Bookmark   May 19, 2009 at 8:55AM
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Anyone still checking this thread?
FYI, you can easily root cuttings of persian shield, but keeping them over the winter is tough. I started with something like eight or ten cuttings last fall and come spring I had three live plants.
Who knows about dieback in persian shield? Both last year and again this year, the plants get large with beautiful, healthy foilage, and then one day I come home and one looks wilty, is dead within a day's time. It doesn't seem to be connected to too much or too little water - of four plants in a row, one in the middle will just be gone, the other three fine. ???
Also FYI, these look great paired with purple salvia & purple stokesia.

    Bookmark   August 15, 2009 at 10:06PM
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shanielynn(9, Englewood FL)

I just bought mine last weekend. It is still in the pot it came in, sitting on my lanai, dying. Very quickly. I don't think I've even got a stick left... Lowe's labels them as Florennials. Mine shoulda said a Day or Two. =D

    Bookmark   August 18, 2009 at 12:18AM
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marquest(z5 PA)

shanielynn, I had mine in a position on the patio of full sun it was doing real bad. I moved it back so it was in more shade and it got better.

I do not think this is a full sun plant. Mine get morning sun afternoon shade.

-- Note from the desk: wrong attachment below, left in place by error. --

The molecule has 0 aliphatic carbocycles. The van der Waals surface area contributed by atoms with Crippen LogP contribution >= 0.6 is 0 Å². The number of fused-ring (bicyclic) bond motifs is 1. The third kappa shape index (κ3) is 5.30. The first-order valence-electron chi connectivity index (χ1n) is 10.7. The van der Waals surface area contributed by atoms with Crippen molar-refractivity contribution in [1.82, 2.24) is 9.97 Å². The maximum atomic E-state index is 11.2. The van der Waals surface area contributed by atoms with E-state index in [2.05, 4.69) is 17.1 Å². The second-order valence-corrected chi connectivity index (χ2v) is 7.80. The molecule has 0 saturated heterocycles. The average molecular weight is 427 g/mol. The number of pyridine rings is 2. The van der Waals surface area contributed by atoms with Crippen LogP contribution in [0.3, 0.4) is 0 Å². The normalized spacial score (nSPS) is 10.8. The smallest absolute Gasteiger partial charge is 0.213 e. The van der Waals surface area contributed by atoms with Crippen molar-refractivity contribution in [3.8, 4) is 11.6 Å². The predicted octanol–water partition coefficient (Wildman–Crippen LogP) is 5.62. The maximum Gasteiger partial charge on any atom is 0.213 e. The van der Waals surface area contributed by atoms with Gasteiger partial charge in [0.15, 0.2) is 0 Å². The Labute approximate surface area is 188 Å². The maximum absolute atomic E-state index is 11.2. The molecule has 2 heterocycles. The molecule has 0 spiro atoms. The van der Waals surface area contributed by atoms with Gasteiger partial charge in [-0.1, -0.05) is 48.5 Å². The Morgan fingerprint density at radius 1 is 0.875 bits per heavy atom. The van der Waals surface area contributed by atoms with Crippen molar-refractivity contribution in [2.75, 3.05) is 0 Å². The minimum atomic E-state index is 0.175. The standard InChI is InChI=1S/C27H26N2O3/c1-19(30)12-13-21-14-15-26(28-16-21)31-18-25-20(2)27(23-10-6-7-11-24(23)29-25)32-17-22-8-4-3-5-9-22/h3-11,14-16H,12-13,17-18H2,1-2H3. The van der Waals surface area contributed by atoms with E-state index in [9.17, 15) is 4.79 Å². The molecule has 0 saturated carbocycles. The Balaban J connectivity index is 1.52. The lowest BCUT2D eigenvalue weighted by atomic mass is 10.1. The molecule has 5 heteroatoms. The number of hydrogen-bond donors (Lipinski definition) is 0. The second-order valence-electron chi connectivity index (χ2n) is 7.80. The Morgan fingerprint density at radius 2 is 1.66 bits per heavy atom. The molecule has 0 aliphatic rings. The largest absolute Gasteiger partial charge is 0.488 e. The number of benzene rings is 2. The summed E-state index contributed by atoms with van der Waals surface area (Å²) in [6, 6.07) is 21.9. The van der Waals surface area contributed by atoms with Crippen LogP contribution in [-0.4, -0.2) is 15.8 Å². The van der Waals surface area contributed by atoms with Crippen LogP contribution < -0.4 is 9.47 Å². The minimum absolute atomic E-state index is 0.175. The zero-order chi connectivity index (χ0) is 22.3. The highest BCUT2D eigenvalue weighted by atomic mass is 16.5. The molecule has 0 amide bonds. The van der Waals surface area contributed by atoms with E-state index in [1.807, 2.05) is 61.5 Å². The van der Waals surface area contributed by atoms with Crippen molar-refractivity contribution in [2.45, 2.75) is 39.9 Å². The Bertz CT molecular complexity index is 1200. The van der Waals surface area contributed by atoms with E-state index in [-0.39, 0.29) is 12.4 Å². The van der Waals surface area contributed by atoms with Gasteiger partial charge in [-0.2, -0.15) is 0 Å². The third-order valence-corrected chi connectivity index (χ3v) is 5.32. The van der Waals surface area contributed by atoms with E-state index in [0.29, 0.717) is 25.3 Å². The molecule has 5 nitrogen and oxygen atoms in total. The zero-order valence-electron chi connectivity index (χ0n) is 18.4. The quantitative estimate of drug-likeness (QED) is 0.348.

Bookmark   August 19, 2009 at 10:53PM
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The local Hy-Vee Grocery store was selling these for $1 each so I just bought 4 today. I'll plant 3 outside and one in a pot to try to bring it in over the winter. After reading this though I'm not hopefull it will survive an Iowa winter even indoors.

Any other suggestions on things that might help this guy make it through the winter in my living room besides keep it watered and get it sun?

    Bookmark   June 8, 2010 at 4:51PM
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paul_(z5 MI)

Well -- for those who may be interested -- "the stick" did okay over that summer and was on my unsheltered SW balcony with no problem. This past winter, it once again lost all leaves and branches. However the stem did not leaf out this spring rather it sent a new growth up from the base/roots. It looks like the old stem has died. Not sure why .... possibly I gave it less water over the winter but I can't say for certain. It is once again on the sunny balconey. I'll try to get a pic taken of it at some point.

    Bookmark   June 9, 2010 at 8:12PM
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marquest(z5 PA)

I purchased one plant last summer. I read this post and since I used in in a patio pot I brought it in for the winter and put it in the basement. My basement is 60 degrees. I watered it about once a month. A few leaves stated on it until about Jan.

I put it outside a month ago because we had a warm Spring. It is coming back and it is as dark as it was last summer.

I will take pic of it when it stops raining.

    Bookmark   June 9, 2010 at 9:05PM